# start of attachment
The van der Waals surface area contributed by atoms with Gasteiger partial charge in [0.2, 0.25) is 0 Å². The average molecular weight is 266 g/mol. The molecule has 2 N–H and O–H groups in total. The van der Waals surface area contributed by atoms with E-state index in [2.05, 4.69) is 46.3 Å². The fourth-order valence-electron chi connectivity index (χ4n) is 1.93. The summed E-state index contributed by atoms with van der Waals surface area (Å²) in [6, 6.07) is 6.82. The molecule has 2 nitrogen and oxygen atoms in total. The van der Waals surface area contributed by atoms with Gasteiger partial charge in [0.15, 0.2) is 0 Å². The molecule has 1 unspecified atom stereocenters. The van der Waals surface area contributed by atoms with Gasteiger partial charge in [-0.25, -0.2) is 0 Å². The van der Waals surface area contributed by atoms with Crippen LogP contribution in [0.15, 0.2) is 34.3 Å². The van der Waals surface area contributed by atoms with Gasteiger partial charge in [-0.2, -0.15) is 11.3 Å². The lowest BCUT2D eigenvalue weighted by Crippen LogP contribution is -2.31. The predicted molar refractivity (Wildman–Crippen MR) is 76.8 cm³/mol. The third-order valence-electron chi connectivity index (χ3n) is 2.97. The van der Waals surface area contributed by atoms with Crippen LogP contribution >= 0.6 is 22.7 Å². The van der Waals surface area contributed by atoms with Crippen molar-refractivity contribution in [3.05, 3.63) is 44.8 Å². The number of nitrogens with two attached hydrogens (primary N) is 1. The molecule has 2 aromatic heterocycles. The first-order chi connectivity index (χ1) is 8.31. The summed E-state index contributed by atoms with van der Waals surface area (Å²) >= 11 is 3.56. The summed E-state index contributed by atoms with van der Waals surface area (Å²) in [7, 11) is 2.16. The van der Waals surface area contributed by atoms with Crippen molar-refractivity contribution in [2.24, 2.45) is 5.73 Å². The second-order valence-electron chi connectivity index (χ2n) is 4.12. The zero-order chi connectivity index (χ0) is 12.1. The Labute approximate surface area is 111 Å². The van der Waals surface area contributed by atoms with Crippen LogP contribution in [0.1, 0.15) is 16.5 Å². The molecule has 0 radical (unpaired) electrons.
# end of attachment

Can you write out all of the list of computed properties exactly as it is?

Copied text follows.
The van der Waals surface area contributed by atoms with Gasteiger partial charge in [0.2, 0.25) is 0 Å². The average molecular weight is 266 g/mol. The molecule has 2 N–H and O–H groups in total. The van der Waals surface area contributed by atoms with E-state index in [2.05, 4.69) is 46.3 Å². The fourth-order valence-electron chi connectivity index (χ4n) is 1.93. The summed E-state index contributed by atoms with van der Waals surface area (Å²) in [6, 6.07) is 6.82. The molecule has 2 nitrogen and oxygen atoms in total. The van der Waals surface area contributed by atoms with Gasteiger partial charge in [0.15, 0.2) is 0 Å². The molecule has 1 unspecified atom stereocenters. The van der Waals surface area contributed by atoms with Gasteiger partial charge in [-0.25, -0.2) is 0 Å². The van der Waals surface area contributed by atoms with Crippen LogP contribution in [0.15, 0.2) is 34.3 Å². The van der Waals surface area contributed by atoms with Gasteiger partial charge in [-0.2, -0.15) is 11.3 Å². The lowest BCUT2D eigenvalue weighted by Crippen LogP contribution is -2.31. The predicted molar refractivity (Wildman–Crippen MR) is 76.8 cm³/mol. The third-order valence-electron chi connectivity index (χ3n) is 2.97. The van der Waals surface area contributed by atoms with Crippen LogP contribution >= 0.6 is 22.7 Å². The van der Waals surface area contributed by atoms with Crippen molar-refractivity contribution in [3.05, 3.63) is 44.8 Å². The number of nitrogens with two attached hydrogens (primary N) is 1. The molecule has 2 aromatic heterocycles. The first-order chi connectivity index (χ1) is 8.31. The summed E-state index contributed by atoms with van der Waals surface area (Å²) >= 11 is 3.56. The summed E-state index contributed by atoms with van der Waals surface area (Å²) in [7, 11) is 2.16. The van der Waals surface area contributed by atoms with Crippen molar-refractivity contribution in [2.24, 2.45) is 5.73 Å². The second-order valence-electron chi connectivity index (χ2n) is 4.12. The zero-order chi connectivity index (χ0) is 12.1. The Labute approximate surface area is 111 Å². The van der Waals surface area contributed by atoms with Crippen LogP contribution in [0.1, 0.15) is 16.5 Å². The molecule has 0 radical (unpaired) electrons.